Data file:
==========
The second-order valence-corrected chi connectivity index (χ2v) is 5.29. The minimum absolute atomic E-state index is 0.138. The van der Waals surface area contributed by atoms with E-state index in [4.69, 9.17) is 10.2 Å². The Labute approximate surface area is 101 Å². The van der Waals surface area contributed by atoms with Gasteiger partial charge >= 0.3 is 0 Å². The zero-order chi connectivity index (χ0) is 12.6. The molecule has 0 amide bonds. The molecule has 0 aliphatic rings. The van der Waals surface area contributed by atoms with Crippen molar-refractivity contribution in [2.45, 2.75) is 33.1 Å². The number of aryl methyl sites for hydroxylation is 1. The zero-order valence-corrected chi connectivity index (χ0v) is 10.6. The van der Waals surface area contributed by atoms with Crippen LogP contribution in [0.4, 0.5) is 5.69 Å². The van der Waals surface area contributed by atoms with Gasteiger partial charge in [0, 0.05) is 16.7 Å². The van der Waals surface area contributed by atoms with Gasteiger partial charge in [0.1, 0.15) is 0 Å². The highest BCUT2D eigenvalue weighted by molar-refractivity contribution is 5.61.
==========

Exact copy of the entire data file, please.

The second-order valence-corrected chi connectivity index (χ2v) is 5.29. The minimum absolute atomic E-state index is 0.138. The van der Waals surface area contributed by atoms with E-state index in [4.69, 9.17) is 10.2 Å². The Labute approximate surface area is 101 Å². The van der Waals surface area contributed by atoms with Gasteiger partial charge >= 0.3 is 0 Å². The zero-order chi connectivity index (χ0) is 12.6. The molecule has 0 amide bonds. The molecule has 0 aliphatic rings. The van der Waals surface area contributed by atoms with Crippen molar-refractivity contribution in [2.45, 2.75) is 33.1 Å². The number of aryl methyl sites for hydroxylation is 1. The zero-order valence-corrected chi connectivity index (χ0v) is 10.6. The van der Waals surface area contributed by atoms with Crippen LogP contribution in [0.4, 0.5) is 5.69 Å². The van der Waals surface area contributed by atoms with Gasteiger partial charge in [0, 0.05) is 16.7 Å². The van der Waals surface area contributed by atoms with Gasteiger partial charge in [0.1, 0.15) is 0 Å². The highest BCUT2D eigenvalue weighted by molar-refractivity contribution is 5.61.